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Jimi Hendrix was born on this date in 1942. He was a Black and Native American blues and rock guitarist.
He was of mixed African and Native American (Cherokee) ancestry. Hendrix was from Seattle, Washington. He was the son of James Allen (“Al”), Ross Hendrix of Vancouver, B.C., and Lucille Mitchell of Seattle, WA. His grandparents were Zenora Moore and Bertram Philander Ross Hendrix, from Georgia and Tennessee, both vaudevillian entertainers.
As a youth, he taught himself to play the guitar and, while in high school, joined a rhythm and blues band that performed locally. From 1962 to 1965, he traveled throughout the United States as a lead guitarist for several rhythms and blues artists. In 1966, while leading his band in Greenwich Village in New York City, where he had attracted a small following, Hendrix was noticed by British rock musician Chas Chandler, who took him to London and introduced him to Noel Redding, a bass player, and Mitch Mitchell, a drummer.
As a trio, they formed the group called The Jimi Hendrix Experience. With this group, Hendrix rapidly became popular in Europe, and his reputation preceded his return to the United States. His appearance at the Monterey International Pop Festival in 1967 was a watershed in his career, as was the success of his album "Are You Experienced?" that same year. These two events lifted him to instant rock stardom. Another album, "Electric Ladyland"(1968), was one of the most influential rock records of the 1960s.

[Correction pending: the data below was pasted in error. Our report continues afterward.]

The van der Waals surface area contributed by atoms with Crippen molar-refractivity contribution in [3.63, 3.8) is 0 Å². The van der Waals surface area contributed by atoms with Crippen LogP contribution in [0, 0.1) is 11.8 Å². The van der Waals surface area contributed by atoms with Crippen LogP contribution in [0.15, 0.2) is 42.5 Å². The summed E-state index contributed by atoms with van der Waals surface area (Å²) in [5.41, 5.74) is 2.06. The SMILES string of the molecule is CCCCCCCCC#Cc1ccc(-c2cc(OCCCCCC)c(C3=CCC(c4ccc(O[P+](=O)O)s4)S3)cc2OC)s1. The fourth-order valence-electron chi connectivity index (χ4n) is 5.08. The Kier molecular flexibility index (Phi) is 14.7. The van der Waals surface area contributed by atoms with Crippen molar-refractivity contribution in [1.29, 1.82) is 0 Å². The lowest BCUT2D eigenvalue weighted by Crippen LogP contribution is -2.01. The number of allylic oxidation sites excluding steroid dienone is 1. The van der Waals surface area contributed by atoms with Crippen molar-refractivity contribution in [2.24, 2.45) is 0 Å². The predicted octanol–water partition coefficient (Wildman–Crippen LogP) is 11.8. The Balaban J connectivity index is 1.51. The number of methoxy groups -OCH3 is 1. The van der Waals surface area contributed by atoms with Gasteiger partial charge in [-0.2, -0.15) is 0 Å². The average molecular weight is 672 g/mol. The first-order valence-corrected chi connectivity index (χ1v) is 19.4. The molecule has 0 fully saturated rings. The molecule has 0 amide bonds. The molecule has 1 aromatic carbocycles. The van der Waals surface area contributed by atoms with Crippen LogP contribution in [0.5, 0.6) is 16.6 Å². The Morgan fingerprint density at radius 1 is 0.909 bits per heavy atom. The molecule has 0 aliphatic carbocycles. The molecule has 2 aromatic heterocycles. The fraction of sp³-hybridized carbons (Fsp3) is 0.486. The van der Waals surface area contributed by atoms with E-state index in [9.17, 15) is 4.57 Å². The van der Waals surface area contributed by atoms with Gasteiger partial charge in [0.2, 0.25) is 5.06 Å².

Hendrix was an outstanding blues guitarist working in a rock idiom. The melodic lines of his extended solos were alternately ragged, soaring, or rhythmically driving, while his phrasing was augmented by the use of extremely high volume and electronic distortion. His playing had a sensual, exotic, original, and instantly recognizable quality.
Jimi Hendrix, known for his innovative electric guitar playing and as a symbol of the 1960s youth counterculture, died on September 18, 1970. This was during his third European tour resulting from an apparent overdose of barbiturates in London, England.
In 2011, he was voted the best guitar player of all time by Rolling Stone Magazine.
ASCAP Biographical Dictionary
R. R. Bowker Co., Copyright 1980